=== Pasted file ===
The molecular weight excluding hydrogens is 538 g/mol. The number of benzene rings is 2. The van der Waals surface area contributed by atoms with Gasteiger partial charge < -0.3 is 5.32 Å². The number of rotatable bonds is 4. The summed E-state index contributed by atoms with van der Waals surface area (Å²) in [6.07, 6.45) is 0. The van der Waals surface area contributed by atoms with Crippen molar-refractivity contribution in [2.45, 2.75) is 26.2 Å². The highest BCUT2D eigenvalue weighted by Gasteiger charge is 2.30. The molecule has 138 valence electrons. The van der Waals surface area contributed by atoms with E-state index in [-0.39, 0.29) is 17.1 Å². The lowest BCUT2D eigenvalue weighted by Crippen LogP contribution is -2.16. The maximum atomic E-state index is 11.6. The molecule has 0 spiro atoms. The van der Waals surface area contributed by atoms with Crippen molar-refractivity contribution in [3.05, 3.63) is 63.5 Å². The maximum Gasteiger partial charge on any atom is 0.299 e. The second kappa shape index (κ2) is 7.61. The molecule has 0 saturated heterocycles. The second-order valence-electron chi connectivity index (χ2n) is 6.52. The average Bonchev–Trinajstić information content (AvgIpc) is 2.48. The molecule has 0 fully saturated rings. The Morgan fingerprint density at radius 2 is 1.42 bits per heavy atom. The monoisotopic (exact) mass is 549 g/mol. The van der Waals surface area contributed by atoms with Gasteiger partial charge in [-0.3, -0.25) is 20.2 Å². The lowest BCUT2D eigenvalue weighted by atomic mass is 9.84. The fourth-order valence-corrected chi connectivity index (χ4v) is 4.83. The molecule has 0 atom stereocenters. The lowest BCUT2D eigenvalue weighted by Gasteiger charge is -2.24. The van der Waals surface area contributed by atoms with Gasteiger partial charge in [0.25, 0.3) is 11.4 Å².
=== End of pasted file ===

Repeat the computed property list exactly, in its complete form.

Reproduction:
The molecular weight excluding hydrogens is 538 g/mol. The number of benzene rings is 2. The van der Waals surface area contributed by atoms with Gasteiger partial charge < -0.3 is 5.32 Å². The number of rotatable bonds is 4. The summed E-state index contributed by atoms with van der Waals surface area (Å²) in [6.07, 6.45) is 0. The van der Waals surface area contributed by atoms with Crippen molar-refractivity contribution in [2.45, 2.75) is 26.2 Å². The highest BCUT2D eigenvalue weighted by Gasteiger charge is 2.30. The molecule has 138 valence electrons. The van der Waals surface area contributed by atoms with E-state index in [-0.39, 0.29) is 17.1 Å². The lowest BCUT2D eigenvalue weighted by Crippen LogP contribution is -2.16. The maximum atomic E-state index is 11.6. The molecule has 0 spiro atoms. The van der Waals surface area contributed by atoms with Crippen molar-refractivity contribution in [3.05, 3.63) is 63.5 Å². The maximum Gasteiger partial charge on any atom is 0.299 e. The second kappa shape index (κ2) is 7.61. The molecule has 0 saturated heterocycles. The second-order valence-electron chi connectivity index (χ2n) is 6.52. The average Bonchev–Trinajstić information content (AvgIpc) is 2.48. The molecule has 0 fully saturated rings. The Morgan fingerprint density at radius 2 is 1.42 bits per heavy atom. The monoisotopic (exact) mass is 549 g/mol. The van der Waals surface area contributed by atoms with Gasteiger partial charge in [-0.3, -0.25) is 20.2 Å². The lowest BCUT2D eigenvalue weighted by atomic mass is 9.84. The fourth-order valence-corrected chi connectivity index (χ4v) is 4.83. The molecule has 0 atom stereocenters. The lowest BCUT2D eigenvalue weighted by Gasteiger charge is -2.24. The van der Waals surface area contributed by atoms with Gasteiger partial charge in [0.25, 0.3) is 11.4 Å².